Just curious... Im trying to prevent stubbed toes and make for a smooth skateboard ride for the kids.
The reason its subsided is that the base under it was not compacted enough when it was originally poured. The best thing to do is get a sledgehammer, break it into little pieces, cart it away, add some base material, rent a gas compactor, compact the base material, pour a new square. You can do the job yourself by setting forms, buying bags of the pre-mixed concrete, adding water, mixing thoroughly, pouring it in the hole, level it with a scree, finish with a concrete trowel, don't let anyone walk on it for about three days, and voila! you're done! If you don't have the equipment and don't want to spend the money to rent it, or if you don't want to take the hours to do the work, or to do it again because you'll probably do it wrong and it will crack and you'll have to do it all over again, and if its real important to you to have a flat sidewalk, call a contractor. For the money you spend, it is well worth it. Concrete is easy to work with if you've done it before, but not so easy if you haven't. And even though its the city's property, its your responsibility.

In a past life, I spent summers driving concrete mixer trucks and delivering the stuff. It looks easy, but it's not. And if you mess up, the finished product looks awful. The only way to fix it is with a 9 pound hammer, a shovel and a wheelbarrow.
 

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City Help

In Chicago, the city splits the cost of replacing a sidewalk like that with the homeowner. You might check that out with your own town.
 

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New info

Just today, while reading the Denver Post over a bowl of oatmeal, I saw an ad for a mudjacking company that said "Don't replace it - raise it!" They were talking about sidewalks, driveways, concrete steps and stoops, etc. So there IS a means to do this. I would look up "mudjacking" in your phone book and check it out. I have no idea how much it costs, but it might be worth exploring.
 

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Fini les ecrase-"manets"!
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moneyman said:
Just today, while reading the Denver Post over a bowl of oatmeal, I saw an ad for a mudjacking company that said "Don't replace it - raise it!" They were talking about sidewalks, driveways, concrete steps and stoops, etc. So there IS a means to do this. I would look up "mudjacking" in your phone book and check it out. I have no idea how much it costs, but it might be worth exploring.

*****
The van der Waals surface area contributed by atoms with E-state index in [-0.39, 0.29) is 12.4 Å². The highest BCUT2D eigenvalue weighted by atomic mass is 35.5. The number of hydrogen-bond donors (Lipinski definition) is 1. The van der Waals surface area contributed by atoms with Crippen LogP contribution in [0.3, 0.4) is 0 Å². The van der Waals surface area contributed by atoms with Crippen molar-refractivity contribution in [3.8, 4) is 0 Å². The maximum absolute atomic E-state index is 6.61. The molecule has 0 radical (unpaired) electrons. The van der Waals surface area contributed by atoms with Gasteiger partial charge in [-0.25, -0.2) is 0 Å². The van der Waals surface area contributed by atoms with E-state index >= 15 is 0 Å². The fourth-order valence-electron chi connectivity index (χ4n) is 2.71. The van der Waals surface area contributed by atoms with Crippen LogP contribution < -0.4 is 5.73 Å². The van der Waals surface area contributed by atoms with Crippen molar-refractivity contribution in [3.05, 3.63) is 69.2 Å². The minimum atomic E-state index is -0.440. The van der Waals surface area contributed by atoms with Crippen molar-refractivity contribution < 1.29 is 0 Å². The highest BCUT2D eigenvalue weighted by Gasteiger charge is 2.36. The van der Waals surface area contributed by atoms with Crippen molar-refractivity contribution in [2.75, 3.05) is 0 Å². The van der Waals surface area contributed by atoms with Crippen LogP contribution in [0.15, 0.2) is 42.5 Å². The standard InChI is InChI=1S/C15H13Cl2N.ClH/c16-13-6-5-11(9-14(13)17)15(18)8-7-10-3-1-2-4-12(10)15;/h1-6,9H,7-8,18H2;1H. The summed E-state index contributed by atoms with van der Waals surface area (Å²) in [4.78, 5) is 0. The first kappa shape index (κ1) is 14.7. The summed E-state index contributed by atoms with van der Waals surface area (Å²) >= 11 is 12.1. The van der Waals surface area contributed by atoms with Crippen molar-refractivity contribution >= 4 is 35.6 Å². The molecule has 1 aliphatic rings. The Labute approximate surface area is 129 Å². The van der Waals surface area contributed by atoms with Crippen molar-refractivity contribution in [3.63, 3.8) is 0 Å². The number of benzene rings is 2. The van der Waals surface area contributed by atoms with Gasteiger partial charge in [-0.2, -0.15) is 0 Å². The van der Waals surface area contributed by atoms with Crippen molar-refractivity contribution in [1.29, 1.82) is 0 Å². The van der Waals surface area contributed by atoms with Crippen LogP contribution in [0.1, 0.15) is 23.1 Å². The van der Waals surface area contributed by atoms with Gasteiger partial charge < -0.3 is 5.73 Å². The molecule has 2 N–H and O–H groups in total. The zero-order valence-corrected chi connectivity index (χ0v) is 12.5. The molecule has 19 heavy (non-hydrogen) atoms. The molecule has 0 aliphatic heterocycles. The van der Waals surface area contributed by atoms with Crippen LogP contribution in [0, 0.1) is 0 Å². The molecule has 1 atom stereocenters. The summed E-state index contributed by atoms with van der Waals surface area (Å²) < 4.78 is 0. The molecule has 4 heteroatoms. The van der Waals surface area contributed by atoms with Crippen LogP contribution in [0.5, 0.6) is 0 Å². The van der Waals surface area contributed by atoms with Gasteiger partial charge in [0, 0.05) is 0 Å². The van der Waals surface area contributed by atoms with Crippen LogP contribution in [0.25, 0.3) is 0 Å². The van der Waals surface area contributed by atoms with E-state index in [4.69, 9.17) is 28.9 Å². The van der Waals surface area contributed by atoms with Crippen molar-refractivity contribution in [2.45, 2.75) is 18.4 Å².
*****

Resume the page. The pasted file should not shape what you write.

Mudjacking? I think I have a very dirty mind.
 

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Resident Curmudgeon
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There are several companies here in N. Ohio that specialize in concrete leveling. I'd ck in the yellow pages for one in your area.

In the city in which I live, and I believe in most places in Oh., the home owner is solely responsible for the maintenence and cost of the sidewalk running across their property. The city sends out inspectors, who have the authority to cite property owners to force them to make timely repairs.
 

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Just to be safe, check w/the city before you do anything

A neighbor of mine is a custom homebuilder now, but he got his start doing concrete work 20 years ago. He says you need to check with the appropriate government agency (city, county, whatever) before you hit a lick. Sidewalks are sometimes YOUR property when they're broken but CITY property when you do something about it, so they come out and tell you your finished job is an inch too narrow or too thin or doesn't meet some other condition. Then you have to do it over, and they won't pay for it because you damaged it. There are also some liability problems--even if you improve it, if somebody's hurt on it, the city will crawl out from under you because it isn't their concrete.
 

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Cory is right. I had a friend who replaced his sidewalk. He failed to get a building permit & the sidewalk wasn't inspected. Even though he did everything correctly, the city made him tear it up & do it again.
 

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huvia ja hyötyä
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What sort of a climate are you in?
Where I live, the freezing and melting of the ground can do interesting tricks to whatever is under the hard surface, unless everything is done just right. When the ground (and the water in it) melts, everything that can flow away with the water... goes with the water and you end up with a hollow or soft spot under the surface.